The Harvest Moon shone down on Mendocino County last night in full luminosity throwing moon shadows across the earth and calling to the days when farmers were aided by the light to finish their fall harvest (hence the name).
The Old Farmer’s Almanac provides some more insight into the peculiarity of the Harvest Moon: as opposed to the Moon’s behavior throughout its other cycles in a calendar year, the Harvest will for “a few nights” rise at nearly the exact same time.
Another unique characteristic of the Harvest Moon is its recognition in China where this full moon calls forth the celebration known as the Festival of the August Moon or the Mid-Autumn Festival.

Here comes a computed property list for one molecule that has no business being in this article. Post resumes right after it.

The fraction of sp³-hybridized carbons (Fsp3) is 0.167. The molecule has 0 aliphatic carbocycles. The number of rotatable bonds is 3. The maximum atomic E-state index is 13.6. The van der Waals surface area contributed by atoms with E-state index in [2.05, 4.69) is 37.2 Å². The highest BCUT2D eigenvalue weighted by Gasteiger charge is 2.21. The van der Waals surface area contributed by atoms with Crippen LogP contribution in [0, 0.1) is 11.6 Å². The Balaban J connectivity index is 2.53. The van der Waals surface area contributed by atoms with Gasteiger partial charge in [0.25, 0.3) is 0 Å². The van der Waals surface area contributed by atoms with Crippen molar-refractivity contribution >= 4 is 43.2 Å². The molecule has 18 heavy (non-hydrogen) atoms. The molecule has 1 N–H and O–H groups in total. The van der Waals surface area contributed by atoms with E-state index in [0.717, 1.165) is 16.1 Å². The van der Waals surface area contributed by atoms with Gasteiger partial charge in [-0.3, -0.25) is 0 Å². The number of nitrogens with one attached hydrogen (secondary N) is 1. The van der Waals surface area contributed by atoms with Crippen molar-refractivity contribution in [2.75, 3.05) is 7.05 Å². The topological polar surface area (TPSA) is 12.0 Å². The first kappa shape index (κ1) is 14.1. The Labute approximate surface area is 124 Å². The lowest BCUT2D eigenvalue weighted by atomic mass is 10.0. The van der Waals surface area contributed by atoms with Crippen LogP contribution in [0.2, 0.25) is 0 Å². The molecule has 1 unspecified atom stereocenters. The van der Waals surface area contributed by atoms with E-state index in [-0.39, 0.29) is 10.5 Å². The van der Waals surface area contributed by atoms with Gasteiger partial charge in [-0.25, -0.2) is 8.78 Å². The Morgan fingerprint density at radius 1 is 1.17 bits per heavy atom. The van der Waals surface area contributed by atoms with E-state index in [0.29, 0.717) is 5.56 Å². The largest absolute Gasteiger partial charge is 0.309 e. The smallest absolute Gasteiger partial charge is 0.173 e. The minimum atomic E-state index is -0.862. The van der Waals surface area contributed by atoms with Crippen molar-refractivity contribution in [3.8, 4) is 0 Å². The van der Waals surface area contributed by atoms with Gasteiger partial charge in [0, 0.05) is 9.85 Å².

And now, some reflections on the Harvest Moon from Henry Wadsworth Longfellow and his poem “The Harvest Moon”:
It is the Harvest Moon! On gilded vanes
And roofs of villages, on woodland crests
And their aerial neighborhoods of nests
Deserted, on the curtained window-panes
Of rooms where children sleep, on country lanes
And harvest-fields, its mystic splendor rests!
Gone are the birds that were our summer guests,
With the last sheaves return the laboring wains!
All things are symbols: the external shows
Of Nature have their image in the mind,
As flowers and fruits and falling of the leaves;
The song-birds leave us at the summer’s close,
Only the empty nests are left behind,
And pipings of the quail among the sheaves.